Mr Norman says Internet Mana’s party vote strategy was to spend $3 million trying to take votes from potential Green supporters.

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Herald Editorial on the Greens

The Herald editorial takes some time today to look into the The Greens and their lack lustre election campaign.

Another disappointing election for the Greens ought to be prompting some serious thinking within the party about why it is in politics and where it is going. The second question is easier. The party is going nowhere on its present political settings. It has been around for nearly 25 years with members in Parliament for the past 18 years. In all of that time it has never been part of a government. When it looks around the chamber in the new Parliament, it may notice it is the only party of the seven that has never had a ministerial seat.

The reason is obvious. The Greens position their policies to the left of Labour, which means they are compatible only with a Labour Government. But given a choice between coalition partners of the centre or a party to its extreme, a governing party will reach for the centre, as Helen Clark did when she preferred Peter Dunne and Winston Peters to the Greens.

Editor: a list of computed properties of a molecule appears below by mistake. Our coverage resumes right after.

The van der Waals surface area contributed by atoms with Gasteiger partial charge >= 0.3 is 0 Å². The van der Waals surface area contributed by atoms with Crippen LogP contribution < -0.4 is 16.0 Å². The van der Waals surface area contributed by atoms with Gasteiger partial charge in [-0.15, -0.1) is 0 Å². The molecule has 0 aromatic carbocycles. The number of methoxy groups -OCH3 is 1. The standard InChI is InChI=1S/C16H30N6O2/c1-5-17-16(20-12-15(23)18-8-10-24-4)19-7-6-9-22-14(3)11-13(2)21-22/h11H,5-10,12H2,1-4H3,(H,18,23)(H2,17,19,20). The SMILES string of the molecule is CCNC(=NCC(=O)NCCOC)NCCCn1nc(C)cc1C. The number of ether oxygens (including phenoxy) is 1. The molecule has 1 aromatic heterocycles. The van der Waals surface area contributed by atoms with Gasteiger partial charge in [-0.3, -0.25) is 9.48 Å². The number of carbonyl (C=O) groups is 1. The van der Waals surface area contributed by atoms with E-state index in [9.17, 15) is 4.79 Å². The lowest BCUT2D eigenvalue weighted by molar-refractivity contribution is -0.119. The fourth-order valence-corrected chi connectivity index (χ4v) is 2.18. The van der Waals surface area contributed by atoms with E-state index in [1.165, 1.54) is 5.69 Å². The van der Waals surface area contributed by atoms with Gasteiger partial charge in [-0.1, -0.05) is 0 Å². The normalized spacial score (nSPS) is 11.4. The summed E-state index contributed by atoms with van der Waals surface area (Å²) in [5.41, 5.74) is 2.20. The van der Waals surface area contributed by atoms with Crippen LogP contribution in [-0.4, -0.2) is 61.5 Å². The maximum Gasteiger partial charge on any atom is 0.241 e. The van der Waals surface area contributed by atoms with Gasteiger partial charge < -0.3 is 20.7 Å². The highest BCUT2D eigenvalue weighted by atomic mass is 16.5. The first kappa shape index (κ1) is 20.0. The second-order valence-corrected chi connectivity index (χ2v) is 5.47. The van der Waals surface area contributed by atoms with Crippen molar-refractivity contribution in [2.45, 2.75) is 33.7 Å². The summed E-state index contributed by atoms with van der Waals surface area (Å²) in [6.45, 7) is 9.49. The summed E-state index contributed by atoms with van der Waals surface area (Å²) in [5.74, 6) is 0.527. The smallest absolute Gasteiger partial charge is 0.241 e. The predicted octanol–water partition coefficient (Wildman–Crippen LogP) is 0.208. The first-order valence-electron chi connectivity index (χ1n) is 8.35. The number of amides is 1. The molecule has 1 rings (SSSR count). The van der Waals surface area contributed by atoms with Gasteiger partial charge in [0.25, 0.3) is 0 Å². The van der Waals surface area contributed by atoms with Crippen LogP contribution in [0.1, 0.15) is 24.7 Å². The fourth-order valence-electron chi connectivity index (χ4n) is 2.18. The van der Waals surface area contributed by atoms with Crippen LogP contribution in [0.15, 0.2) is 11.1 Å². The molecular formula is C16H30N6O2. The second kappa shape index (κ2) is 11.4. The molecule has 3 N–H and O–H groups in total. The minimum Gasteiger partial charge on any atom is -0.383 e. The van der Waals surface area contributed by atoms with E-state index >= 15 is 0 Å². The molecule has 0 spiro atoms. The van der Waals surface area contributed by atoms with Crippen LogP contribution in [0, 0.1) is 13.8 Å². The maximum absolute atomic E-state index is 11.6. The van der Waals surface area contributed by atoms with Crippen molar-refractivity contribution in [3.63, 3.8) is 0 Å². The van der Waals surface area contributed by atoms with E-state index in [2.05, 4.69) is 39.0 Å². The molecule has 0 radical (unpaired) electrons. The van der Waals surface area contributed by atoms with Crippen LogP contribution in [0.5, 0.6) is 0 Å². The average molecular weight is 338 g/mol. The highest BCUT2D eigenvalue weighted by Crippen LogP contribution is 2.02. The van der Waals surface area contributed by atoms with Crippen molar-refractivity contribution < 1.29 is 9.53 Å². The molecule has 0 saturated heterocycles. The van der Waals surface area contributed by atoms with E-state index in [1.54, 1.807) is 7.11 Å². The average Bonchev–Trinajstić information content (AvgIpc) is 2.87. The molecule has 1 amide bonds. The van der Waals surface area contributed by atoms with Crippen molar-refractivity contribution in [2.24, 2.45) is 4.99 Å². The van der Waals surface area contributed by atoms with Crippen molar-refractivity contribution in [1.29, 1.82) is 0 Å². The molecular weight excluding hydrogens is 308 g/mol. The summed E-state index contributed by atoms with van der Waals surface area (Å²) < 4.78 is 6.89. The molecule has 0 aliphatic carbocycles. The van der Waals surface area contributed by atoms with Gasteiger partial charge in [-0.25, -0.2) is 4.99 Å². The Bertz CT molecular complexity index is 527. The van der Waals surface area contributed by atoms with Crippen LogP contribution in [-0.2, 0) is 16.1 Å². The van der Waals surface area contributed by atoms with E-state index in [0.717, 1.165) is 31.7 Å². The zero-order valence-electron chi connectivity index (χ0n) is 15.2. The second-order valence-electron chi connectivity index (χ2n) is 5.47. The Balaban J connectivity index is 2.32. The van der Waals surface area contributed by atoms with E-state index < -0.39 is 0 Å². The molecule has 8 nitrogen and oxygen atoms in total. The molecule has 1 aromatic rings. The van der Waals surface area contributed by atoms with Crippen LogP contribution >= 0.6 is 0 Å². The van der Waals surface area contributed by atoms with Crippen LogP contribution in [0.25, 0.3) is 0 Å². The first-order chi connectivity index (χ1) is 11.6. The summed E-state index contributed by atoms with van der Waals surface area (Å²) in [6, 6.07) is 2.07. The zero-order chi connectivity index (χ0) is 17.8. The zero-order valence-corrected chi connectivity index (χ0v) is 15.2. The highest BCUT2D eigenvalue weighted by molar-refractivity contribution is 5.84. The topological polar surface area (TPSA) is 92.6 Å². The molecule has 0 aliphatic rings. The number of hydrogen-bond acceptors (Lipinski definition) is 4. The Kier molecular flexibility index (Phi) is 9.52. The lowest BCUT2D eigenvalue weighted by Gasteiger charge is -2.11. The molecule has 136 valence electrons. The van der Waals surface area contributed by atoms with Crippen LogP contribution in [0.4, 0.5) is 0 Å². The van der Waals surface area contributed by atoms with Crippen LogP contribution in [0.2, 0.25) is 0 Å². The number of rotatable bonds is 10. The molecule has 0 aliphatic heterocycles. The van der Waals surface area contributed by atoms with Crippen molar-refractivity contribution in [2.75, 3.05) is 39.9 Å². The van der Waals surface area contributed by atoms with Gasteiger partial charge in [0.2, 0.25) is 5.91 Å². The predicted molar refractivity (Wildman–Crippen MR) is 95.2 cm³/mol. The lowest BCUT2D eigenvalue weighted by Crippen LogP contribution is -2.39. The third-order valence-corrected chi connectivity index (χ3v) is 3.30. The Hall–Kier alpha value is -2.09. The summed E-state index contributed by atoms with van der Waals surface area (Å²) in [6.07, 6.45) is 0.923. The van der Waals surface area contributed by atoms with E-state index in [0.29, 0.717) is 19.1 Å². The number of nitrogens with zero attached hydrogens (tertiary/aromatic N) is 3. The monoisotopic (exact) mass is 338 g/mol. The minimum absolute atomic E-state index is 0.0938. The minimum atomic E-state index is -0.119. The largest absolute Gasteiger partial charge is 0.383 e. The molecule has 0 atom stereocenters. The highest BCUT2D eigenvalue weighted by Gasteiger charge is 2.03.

Their positioning on the left also means that their vote rises when Labour’s falls, and they suffer when Labour does well.

They are weak when Labour is in power and stronger when Labour is out. That is why this election must have been a particular blow. Labour sank to its lowest share of the vote in 92 years, yet the Greens’ share did not rise. Their hopes of attaining 15 per cent were dashed. They remain a party supported by about 10 per cent of voters.

The Greens have positioned themselves as a left wing social justice party, not a centre representative environment party. They have lost their core branding.   Read more »